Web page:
Facebook Refused to Give Evidence About Role Site Played in Capitol Riot, Oversight Board Says
Facebook declined to answer questions from its Oversight Board about the role the social media company itself played in the events leading up to the riot at the U.S. Capitol on January 6.
The social media giant refused to answer seven of the 46 questions the board asked the company, and partially declined to answer two of them.
“The questions Facebook did not answer included questions about how Facebook’s news feed and other features impacted the visibility of Mr. Trump’s content,” the board wrote in its decision to uphold the social media platform’s suspension of Donald Trump, which was posted online Wednesday morning.
Earlier this year, Facebook referred Trump’s case to its Oversight Board, a panel created last year to bolster the company’s ability to respond to misinformation, hate speech and influence campaigns. The 20-member board was started with $130 million in funding from Facebook and consists of human rights experts, legal scholars, journalists and former politicians. The board’s decisions are binding, and can’t be overruled by any employee at Facebook or its CEO Mark Zuckerberg.
In the announcement of its decision Wednesday, the board said the social network did not answer whether it had researched or intended to research “design decisions in relation to the events of Jan. 6” and “information about violating content from followers of Mr. Trump’s accounts.”
Additionally, the board asked Facebook questions regarding the suspension of other political leaders and removal of other content, “whether Facebook had been contacted by political officeholders or their staff about the suspension of Mr. Trump’s accounts,” and how account suspension or deletion affects advertisers’ ability to target the accounts of followers. Facebook refused to answer all of these questions.
“Facebook stated that this information was not reasonably required for decision-making in accordance with the intent of the Charter; was not technically feasible to provide; was covered by attorney/client privilege; and/or could not or should not be provided because of legal, privacy, safety, or data protection concerns,” the board wrote of the social media company’s reasoning for not answering the questions.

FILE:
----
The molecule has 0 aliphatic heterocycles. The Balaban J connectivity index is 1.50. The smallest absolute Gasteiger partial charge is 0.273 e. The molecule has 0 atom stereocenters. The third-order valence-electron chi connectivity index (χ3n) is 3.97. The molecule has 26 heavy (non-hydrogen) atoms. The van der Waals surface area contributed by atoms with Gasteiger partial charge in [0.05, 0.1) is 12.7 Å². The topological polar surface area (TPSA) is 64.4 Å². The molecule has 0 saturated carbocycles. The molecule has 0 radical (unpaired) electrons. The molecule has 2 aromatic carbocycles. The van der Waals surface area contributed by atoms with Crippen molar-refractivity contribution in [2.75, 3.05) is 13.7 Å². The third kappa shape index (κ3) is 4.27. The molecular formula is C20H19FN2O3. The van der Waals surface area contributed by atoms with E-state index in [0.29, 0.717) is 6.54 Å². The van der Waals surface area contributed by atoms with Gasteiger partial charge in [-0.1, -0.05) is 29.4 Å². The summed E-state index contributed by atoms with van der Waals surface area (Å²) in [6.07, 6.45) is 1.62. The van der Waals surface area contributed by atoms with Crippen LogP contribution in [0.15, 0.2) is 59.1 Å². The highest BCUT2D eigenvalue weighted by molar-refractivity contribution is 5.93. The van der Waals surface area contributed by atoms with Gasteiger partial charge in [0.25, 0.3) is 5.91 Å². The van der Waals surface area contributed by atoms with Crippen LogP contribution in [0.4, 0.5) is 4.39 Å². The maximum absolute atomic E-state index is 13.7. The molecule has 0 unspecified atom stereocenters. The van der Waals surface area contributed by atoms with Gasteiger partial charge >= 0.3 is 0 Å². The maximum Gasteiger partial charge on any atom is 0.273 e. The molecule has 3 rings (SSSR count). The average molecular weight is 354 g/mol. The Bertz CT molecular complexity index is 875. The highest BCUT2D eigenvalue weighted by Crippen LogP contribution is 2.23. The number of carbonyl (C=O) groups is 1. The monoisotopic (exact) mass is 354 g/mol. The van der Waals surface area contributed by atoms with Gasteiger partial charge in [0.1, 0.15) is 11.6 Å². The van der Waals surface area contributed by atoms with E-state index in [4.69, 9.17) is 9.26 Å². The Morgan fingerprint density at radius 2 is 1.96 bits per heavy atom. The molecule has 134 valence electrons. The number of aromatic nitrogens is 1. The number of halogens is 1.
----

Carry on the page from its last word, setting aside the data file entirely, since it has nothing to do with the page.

The board’s choice to uphold Facebook’s suspension of Trump’s Facebook and Instagram accounts comes amid a renewed discussion about social media platforms increasingly need to police political speech—even if they don’t want to. The Washington Post reported a hesitancy to moderate political content is largely due to the fact that moderating speech can’t be simply automated and risks driving away millions of online users.
Facebook will eventually have to provide more answers, though. The board ultimately found that “it was not appropriate for Facebook to impose an ‘indefinite’ suspension,” because this penalty is not included in the company’s content policies. The members of the board demanded that the company take responsibility and articulate a more specific policy on imposing account-level sanctions that’s also consistent with Facebook’s existing rules.
Facebook will have six months to assess the board’s decision, its penalty on Trump and decide the ultimate best action to take against the former president, whom Zuckerberg said fostered baseless claims of election fraud which led to risk of violence.
The board wrote: “In applying a vague, standardless penalty and then referring this case to the Board to resolve, Facebook seeks to avoid its responsibilities. The Board declines Facebook’s request and insists that Facebook apply and justify a defined penalty.”
Newsweek has reached out to Facebook for further comment.
Published at Wed, 05 May 2021 16:43:06 +0000
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